“Go out in the woods, go out. If you don’t go out in the woods, nothing will ever happen and your life will never begin.” -Clarissa Pinkola Estes
We should heed this advice more often. We can find plenty of reasons to avoid the woods: heat, cold, rain, ticks, the intimidating intensity of a raw connection to nature, the threat witnessing something really real, or of learning something alarming about the world, about ourselves.
“We are called by the wild, but we resist full engagement,” -Eila Carrico in The Other Side of the River
Every time I go out into the woods something happens. Even the phrase “out into the woods” is a beautiful paradox. You go out and enter a clump of dirt and wood and leaves. But you also go in. Into someone else’s habitat, into yourself. Into the One of which we are all a part.
I’m not great at hiking mindfully. I walk too fast. I’m always wondering what’s around the next bend in the trail. When will I see another animal? Where’s the spot with the best view? So I had this idea of bringing the concept of walking meditation to the trail to make myself a more mindful hiker.
What is mindfulness, anyway? I recently heard it defined as, “remembering the present,” and I love thinking of it like that. Do you remember the present when you hike? What moments or experiences help you to do so?
“Suppose we are walking to a sacred place. We would walk quietly and take each gentle step with reverence. I propose that we walk this way every time we walk on the earth. The earth is sacred and we touch her with each step…When we walk mindfully, we see the beauty and the wonder of the earth around us…When we take mindful steps on the earth, our body and mind unite, and we unite with the earth…Whenever we breathe, whenever we step, we are returning to the earth…With each step we fully arrive in the present moment. Walk as if you are kissing the Earth with your feet.” -Thich Nhat Hanh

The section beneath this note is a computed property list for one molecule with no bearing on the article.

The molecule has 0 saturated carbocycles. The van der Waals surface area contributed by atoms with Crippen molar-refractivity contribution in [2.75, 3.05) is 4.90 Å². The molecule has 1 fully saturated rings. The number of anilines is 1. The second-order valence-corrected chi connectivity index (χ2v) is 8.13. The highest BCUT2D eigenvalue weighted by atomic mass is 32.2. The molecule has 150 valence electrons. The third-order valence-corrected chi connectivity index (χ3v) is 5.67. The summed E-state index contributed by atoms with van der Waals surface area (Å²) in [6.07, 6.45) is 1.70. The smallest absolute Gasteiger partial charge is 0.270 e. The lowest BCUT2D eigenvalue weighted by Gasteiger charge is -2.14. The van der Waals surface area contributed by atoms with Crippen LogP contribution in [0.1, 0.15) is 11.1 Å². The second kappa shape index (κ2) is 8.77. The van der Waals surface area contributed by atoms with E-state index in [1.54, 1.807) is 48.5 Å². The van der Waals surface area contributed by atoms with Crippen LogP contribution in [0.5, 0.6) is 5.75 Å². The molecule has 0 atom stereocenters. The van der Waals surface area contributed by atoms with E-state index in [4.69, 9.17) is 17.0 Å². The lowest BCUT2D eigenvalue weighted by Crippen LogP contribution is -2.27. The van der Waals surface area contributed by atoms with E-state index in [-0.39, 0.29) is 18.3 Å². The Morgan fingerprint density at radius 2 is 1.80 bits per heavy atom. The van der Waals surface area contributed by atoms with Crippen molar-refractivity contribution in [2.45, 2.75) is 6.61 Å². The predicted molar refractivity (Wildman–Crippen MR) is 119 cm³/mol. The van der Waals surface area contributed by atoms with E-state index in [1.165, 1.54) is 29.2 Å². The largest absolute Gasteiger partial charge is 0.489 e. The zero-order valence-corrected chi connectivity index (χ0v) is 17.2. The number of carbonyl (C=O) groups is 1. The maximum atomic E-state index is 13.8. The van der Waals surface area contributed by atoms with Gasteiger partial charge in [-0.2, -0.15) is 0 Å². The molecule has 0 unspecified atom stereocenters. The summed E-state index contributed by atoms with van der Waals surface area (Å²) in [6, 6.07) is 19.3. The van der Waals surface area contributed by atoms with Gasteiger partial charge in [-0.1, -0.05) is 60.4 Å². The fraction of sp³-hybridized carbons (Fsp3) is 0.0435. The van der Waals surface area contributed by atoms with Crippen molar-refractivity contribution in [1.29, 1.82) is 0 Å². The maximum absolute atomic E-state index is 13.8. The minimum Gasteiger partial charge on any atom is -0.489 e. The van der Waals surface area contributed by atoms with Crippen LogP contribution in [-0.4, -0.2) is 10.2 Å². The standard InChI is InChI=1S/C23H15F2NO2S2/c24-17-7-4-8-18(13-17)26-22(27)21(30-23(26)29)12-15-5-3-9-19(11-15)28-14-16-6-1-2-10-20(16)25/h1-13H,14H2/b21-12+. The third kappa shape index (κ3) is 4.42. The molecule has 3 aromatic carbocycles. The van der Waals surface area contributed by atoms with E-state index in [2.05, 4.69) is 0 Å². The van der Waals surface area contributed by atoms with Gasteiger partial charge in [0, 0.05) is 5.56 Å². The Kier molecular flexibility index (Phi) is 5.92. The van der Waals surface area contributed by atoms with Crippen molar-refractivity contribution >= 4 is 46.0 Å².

During a traditional walking meditation you move slowly, thinking about lifting, moving, planting, and shifting each foot, over and over and over again. Honestly, I’m not so big a fan. It actually throws me off balance because I’m focusing so hard on my walking, and I don’t think that’s the point! Here are some tips for mindful hiking that I have found work well for me. Feel free to ignore anything that doesn’t help you remember the present…
How to hike mindfully:
- Hike a trail you know well, a short loop, or out-and-back trail so it is impossible to get lost. Although you won’t get very far.
- Hike in silence, slowly, with a smile.
- Feel your feet as they touch the ground. Notice how gravity connects you to the earth with each step.
- Let your eyes (and all four of your other senses) follow what interests them. Be present with those sensations.
- Be present with plants or critters that you observe, for as long as you want. There is no rule against stopping!
- If something is bothering you (bugs, unpleasant smells or temperatures, itching, pain etc.), just acknowledge how you feel. Remember that the sensation is impermanent, and let it go.
- With each step, try to focus completely on your experience in THIS MOMENT and THIS PLACE.
“Each crackling leaf beneath your feet is a personal invitation to come to your senses.” -Barbara Ann Kipfer
Remember that this is a practice everyone can use at home, in your backyards, or even in the grocery store! Feel gratitude toward yourself for taking a walk in nature for your own well-being and that of the human and nonhuman beings around you. Happy trails, fellow primates!
Wild Calm: Finding Mindfulness in Forest Bathing by Joan Vorderbruggen
Into Nature: A Creative Field Guide and Journal from The Mindfulness Project
Natural Meditation: Refreshing Your Spirit Through Nature by Barbara Ann Kipfer